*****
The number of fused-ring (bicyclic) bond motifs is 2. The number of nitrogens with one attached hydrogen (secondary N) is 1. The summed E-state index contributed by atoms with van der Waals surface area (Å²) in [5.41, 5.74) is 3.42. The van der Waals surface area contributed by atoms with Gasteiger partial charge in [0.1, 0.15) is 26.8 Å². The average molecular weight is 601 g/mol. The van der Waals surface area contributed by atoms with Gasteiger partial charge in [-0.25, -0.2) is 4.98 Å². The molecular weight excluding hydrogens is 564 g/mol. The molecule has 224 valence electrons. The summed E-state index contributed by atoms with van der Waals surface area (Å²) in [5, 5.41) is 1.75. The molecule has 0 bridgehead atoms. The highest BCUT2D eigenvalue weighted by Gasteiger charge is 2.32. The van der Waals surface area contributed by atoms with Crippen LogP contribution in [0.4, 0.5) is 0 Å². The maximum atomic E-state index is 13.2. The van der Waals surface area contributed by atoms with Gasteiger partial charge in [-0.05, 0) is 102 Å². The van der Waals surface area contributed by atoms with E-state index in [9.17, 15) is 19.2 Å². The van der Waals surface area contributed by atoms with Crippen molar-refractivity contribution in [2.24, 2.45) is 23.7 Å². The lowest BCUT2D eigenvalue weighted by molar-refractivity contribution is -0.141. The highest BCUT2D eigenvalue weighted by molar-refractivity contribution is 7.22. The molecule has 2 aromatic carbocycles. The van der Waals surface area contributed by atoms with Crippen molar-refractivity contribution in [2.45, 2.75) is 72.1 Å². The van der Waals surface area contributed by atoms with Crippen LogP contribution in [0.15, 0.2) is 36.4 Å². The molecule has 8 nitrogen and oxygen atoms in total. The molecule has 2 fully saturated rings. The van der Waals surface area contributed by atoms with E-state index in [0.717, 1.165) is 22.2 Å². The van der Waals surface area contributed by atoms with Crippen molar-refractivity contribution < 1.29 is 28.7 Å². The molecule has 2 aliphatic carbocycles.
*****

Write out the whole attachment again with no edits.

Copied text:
The number of fused-ring (bicyclic) bond motifs is 2. The number of nitrogens with one attached hydrogen (secondary N) is 1. The summed E-state index contributed by atoms with van der Waals surface area (Å²) in [5.41, 5.74) is 3.42. The van der Waals surface area contributed by atoms with Gasteiger partial charge in [0.1, 0.15) is 26.8 Å². The average molecular weight is 601 g/mol. The van der Waals surface area contributed by atoms with Gasteiger partial charge in [-0.25, -0.2) is 4.98 Å². The molecular weight excluding hydrogens is 564 g/mol. The molecule has 224 valence electrons. The summed E-state index contributed by atoms with van der Waals surface area (Å²) in [5, 5.41) is 1.75. The molecule has 0 bridgehead atoms. The highest BCUT2D eigenvalue weighted by Gasteiger charge is 2.32. The van der Waals surface area contributed by atoms with Crippen LogP contribution in [0.4, 0.5) is 0 Å². The maximum atomic E-state index is 13.2. The van der Waals surface area contributed by atoms with Gasteiger partial charge in [-0.05, 0) is 102 Å². The van der Waals surface area contributed by atoms with E-state index in [9.17, 15) is 19.2 Å². The van der Waals surface area contributed by atoms with Crippen molar-refractivity contribution in [2.24, 2.45) is 23.7 Å². The lowest BCUT2D eigenvalue weighted by molar-refractivity contribution is -0.141. The highest BCUT2D eigenvalue weighted by molar-refractivity contribution is 7.22. The molecule has 2 aromatic carbocycles. The van der Waals surface area contributed by atoms with Crippen molar-refractivity contribution in [2.45, 2.75) is 72.1 Å². The van der Waals surface area contributed by atoms with Crippen LogP contribution in [0.15, 0.2) is 36.4 Å². The molecule has 8 nitrogen and oxygen atoms in total. The molecule has 2 fully saturated rings. The van der Waals surface area contributed by atoms with E-state index in [0.717, 1.165) is 22.2 Å². The van der Waals surface area contributed by atoms with Crippen molar-refractivity contribution < 1.29 is 28.7 Å². The molecule has 2 aliphatic carbocycles.